The Czech novelist Milan Kundera was in his late thirties when he published his first novel, The Joke, in Prague in 1967. The book traces the fortunes and amours of a young student, Ludvik, after his exasperatingly patriotic girlfriend decides to show the authorities a postcard he had written her as a joke: “Optimism is the opium of the people! A healthy atmosphere stinks of stupidity! Long live Trotsky! Ludvik.” As a result of this whimsy, Ludvik finds himself expelled from the Communist Party and the university, and is eventually conscripted to work in the mines for several years.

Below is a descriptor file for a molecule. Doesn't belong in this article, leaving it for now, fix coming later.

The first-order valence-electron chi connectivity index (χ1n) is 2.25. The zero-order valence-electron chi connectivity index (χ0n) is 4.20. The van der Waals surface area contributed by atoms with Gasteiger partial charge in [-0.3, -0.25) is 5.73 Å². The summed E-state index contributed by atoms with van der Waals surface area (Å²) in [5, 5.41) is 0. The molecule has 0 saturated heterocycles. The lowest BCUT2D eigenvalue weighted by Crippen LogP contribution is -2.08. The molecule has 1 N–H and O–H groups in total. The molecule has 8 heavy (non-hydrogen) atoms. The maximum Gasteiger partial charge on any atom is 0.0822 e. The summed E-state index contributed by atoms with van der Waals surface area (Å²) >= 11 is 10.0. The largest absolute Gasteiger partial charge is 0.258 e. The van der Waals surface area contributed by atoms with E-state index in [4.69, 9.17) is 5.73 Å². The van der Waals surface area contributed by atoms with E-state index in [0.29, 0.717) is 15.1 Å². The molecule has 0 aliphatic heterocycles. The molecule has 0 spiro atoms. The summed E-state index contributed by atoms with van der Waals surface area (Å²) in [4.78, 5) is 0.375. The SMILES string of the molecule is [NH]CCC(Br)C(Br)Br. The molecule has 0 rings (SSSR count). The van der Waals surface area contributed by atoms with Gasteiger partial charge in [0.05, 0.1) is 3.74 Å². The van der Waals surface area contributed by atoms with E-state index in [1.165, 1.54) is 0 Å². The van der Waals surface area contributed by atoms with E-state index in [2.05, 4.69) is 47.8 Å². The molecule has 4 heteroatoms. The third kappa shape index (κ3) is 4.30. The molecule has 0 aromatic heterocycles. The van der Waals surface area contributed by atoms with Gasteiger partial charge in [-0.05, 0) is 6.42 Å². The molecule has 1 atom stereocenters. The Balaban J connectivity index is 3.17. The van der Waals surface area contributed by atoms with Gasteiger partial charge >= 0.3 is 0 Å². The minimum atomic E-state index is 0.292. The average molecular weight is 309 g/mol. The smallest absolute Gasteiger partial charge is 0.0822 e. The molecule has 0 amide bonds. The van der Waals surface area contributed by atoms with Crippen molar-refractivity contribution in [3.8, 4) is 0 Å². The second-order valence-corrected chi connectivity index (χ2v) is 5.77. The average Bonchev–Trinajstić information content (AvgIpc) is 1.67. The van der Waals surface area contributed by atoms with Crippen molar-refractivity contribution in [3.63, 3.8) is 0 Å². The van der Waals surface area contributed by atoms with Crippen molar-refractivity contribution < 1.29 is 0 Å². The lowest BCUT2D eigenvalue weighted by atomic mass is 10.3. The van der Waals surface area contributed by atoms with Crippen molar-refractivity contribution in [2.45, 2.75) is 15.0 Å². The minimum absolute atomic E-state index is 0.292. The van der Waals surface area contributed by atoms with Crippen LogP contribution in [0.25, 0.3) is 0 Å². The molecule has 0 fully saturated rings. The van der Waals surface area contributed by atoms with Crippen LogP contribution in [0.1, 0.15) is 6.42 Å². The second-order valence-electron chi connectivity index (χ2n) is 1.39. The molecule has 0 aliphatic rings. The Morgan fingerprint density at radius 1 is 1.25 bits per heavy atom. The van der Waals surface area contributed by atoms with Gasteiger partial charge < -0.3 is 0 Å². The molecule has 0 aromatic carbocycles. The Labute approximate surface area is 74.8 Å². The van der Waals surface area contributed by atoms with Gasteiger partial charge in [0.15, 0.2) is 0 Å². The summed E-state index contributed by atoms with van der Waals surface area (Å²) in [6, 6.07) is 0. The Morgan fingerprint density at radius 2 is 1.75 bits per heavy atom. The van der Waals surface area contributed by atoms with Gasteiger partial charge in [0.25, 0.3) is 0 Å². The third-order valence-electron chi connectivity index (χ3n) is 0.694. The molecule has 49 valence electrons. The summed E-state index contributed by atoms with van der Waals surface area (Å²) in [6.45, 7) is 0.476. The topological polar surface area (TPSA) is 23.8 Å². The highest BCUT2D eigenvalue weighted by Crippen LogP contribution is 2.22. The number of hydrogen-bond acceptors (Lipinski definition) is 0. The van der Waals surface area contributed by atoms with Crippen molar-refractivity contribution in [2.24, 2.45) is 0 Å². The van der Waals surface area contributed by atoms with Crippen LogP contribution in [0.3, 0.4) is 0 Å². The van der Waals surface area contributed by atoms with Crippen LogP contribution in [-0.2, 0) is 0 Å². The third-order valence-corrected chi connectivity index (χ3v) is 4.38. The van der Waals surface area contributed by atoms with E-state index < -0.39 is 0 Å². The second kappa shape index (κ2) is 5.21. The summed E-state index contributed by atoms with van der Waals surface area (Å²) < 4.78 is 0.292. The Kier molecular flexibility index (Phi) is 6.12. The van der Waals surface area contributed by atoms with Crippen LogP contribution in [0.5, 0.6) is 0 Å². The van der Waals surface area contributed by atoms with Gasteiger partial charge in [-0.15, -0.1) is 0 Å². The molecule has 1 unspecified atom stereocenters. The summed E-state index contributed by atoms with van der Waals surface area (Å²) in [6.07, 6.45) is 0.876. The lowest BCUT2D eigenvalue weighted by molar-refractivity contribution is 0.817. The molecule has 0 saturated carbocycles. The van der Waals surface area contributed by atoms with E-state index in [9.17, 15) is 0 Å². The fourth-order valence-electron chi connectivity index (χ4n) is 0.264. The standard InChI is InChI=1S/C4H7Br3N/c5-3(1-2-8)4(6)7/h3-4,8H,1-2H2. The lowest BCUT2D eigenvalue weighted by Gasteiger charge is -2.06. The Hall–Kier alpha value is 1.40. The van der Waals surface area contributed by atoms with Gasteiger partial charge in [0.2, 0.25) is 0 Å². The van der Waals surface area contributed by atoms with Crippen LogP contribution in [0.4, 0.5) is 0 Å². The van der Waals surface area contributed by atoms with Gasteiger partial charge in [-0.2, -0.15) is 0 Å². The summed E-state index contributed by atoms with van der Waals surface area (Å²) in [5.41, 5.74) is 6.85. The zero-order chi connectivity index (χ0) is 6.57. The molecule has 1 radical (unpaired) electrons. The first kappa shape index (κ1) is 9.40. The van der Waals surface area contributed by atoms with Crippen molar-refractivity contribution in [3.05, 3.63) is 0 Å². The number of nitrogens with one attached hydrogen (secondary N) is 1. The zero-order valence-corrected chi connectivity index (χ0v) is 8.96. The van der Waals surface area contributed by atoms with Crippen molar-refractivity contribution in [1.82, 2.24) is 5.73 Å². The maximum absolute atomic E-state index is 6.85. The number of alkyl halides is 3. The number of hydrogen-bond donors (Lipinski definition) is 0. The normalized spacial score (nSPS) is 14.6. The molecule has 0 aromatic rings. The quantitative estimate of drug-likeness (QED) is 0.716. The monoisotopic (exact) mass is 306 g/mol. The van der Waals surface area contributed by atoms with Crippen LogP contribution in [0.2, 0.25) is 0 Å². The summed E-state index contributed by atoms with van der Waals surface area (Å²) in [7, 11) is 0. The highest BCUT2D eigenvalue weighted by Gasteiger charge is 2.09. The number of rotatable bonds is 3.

The appearance of Kundera’s acerbically political novel coincided with—indeed, it was only possible in—the short-lived liberalization of Czech society that has come to be known as the Prague Spring. The Joke went through three large printings in quick succession and instantly...

 

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